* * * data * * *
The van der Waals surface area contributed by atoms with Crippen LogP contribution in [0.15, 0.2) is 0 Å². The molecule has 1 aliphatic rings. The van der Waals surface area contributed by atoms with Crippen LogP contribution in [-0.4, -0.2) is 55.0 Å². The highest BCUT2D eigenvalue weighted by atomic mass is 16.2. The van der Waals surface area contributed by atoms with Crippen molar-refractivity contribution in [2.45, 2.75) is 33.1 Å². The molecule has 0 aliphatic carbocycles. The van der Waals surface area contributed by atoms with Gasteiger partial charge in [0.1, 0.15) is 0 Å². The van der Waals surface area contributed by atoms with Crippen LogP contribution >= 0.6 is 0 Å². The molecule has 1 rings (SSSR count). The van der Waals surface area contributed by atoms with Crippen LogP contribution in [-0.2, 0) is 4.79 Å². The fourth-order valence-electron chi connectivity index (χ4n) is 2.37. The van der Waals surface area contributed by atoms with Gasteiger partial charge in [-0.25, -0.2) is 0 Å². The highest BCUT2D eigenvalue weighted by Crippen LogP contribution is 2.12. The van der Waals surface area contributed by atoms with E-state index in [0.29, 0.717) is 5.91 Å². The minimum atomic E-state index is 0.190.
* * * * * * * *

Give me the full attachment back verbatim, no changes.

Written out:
The van der Waals surface area contributed by atoms with Crippen LogP contribution in [0.15, 0.2) is 0 Å². The molecule has 1 aliphatic rings. The van der Waals surface area contributed by atoms with Crippen LogP contribution in [-0.4, -0.2) is 55.0 Å². The highest BCUT2D eigenvalue weighted by atomic mass is 16.2. The van der Waals surface area contributed by atoms with Crippen molar-refractivity contribution in [2.45, 2.75) is 33.1 Å². The molecule has 0 aliphatic carbocycles. The van der Waals surface area contributed by atoms with Gasteiger partial charge in [0.1, 0.15) is 0 Å². The van der Waals surface area contributed by atoms with Crippen LogP contribution >= 0.6 is 0 Å². The molecule has 1 rings (SSSR count). The van der Waals surface area contributed by atoms with Crippen LogP contribution in [-0.2, 0) is 4.79 Å². The fourth-order valence-electron chi connectivity index (χ4n) is 2.37. The van der Waals surface area contributed by atoms with Gasteiger partial charge in [-0.25, -0.2) is 0 Å². The highest BCUT2D eigenvalue weighted by Crippen LogP contribution is 2.12. The van der Waals surface area contributed by atoms with E-state index in [0.29, 0.717) is 5.91 Å². The minimum atomic E-state index is 0.190.